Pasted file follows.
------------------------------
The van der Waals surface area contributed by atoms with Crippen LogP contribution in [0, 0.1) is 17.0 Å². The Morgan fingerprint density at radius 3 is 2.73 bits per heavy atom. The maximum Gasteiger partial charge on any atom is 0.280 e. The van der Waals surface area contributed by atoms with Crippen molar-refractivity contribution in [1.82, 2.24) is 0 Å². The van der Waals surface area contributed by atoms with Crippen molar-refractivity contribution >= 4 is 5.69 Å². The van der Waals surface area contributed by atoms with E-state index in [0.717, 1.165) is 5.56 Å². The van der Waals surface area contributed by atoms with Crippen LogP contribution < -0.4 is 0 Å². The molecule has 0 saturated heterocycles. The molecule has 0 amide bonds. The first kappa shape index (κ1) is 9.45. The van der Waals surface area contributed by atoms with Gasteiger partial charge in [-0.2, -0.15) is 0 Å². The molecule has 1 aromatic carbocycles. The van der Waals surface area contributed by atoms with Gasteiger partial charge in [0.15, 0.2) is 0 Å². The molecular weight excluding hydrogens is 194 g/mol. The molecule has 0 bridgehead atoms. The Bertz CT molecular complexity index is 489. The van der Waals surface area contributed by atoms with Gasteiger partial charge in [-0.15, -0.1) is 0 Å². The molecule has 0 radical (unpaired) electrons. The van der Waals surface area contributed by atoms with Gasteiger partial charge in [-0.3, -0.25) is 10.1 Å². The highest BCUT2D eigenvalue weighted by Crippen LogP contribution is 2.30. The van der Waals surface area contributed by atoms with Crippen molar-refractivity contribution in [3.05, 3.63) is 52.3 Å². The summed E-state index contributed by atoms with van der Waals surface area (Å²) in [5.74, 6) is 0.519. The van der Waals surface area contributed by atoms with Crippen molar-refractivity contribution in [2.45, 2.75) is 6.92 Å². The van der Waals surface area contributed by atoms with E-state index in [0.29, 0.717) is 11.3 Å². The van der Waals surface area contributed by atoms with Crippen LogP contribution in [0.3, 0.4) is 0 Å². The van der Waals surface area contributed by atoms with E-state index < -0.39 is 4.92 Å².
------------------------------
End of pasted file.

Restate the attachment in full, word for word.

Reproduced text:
The van der Waals surface area contributed by atoms with Crippen LogP contribution in [0, 0.1) is 17.0 Å². The Morgan fingerprint density at radius 3 is 2.73 bits per heavy atom. The maximum Gasteiger partial charge on any atom is 0.280 e. The van der Waals surface area contributed by atoms with Crippen molar-refractivity contribution in [1.82, 2.24) is 0 Å². The van der Waals surface area contributed by atoms with Crippen molar-refractivity contribution >= 4 is 5.69 Å². The van der Waals surface area contributed by atoms with E-state index in [0.717, 1.165) is 5.56 Å². The van der Waals surface area contributed by atoms with Crippen LogP contribution < -0.4 is 0 Å². The molecule has 0 saturated heterocycles. The molecule has 0 amide bonds. The first kappa shape index (κ1) is 9.45. The van der Waals surface area contributed by atoms with Gasteiger partial charge in [-0.2, -0.15) is 0 Å². The molecule has 1 aromatic carbocycles. The van der Waals surface area contributed by atoms with Gasteiger partial charge in [0.15, 0.2) is 0 Å². The molecular weight excluding hydrogens is 194 g/mol. The molecule has 0 bridgehead atoms. The Bertz CT molecular complexity index is 489. The van der Waals surface area contributed by atoms with Gasteiger partial charge in [-0.15, -0.1) is 0 Å². The molecule has 0 radical (unpaired) electrons. The van der Waals surface area contributed by atoms with Gasteiger partial charge in [-0.3, -0.25) is 10.1 Å². The highest BCUT2D eigenvalue weighted by Crippen LogP contribution is 2.30. The van der Waals surface area contributed by atoms with Crippen molar-refractivity contribution in [3.05, 3.63) is 52.3 Å². The summed E-state index contributed by atoms with van der Waals surface area (Å²) in [5.74, 6) is 0.519. The van der Waals surface area contributed by atoms with Crippen molar-refractivity contribution in [2.45, 2.75) is 6.92 Å². The van der Waals surface area contributed by atoms with E-state index in [0.29, 0.717) is 11.3 Å². The van der Waals surface area contributed by atoms with Crippen LogP contribution in [0.3, 0.4) is 0 Å². The van der Waals surface area contributed by atoms with E-state index < -0.39 is 4.92 Å².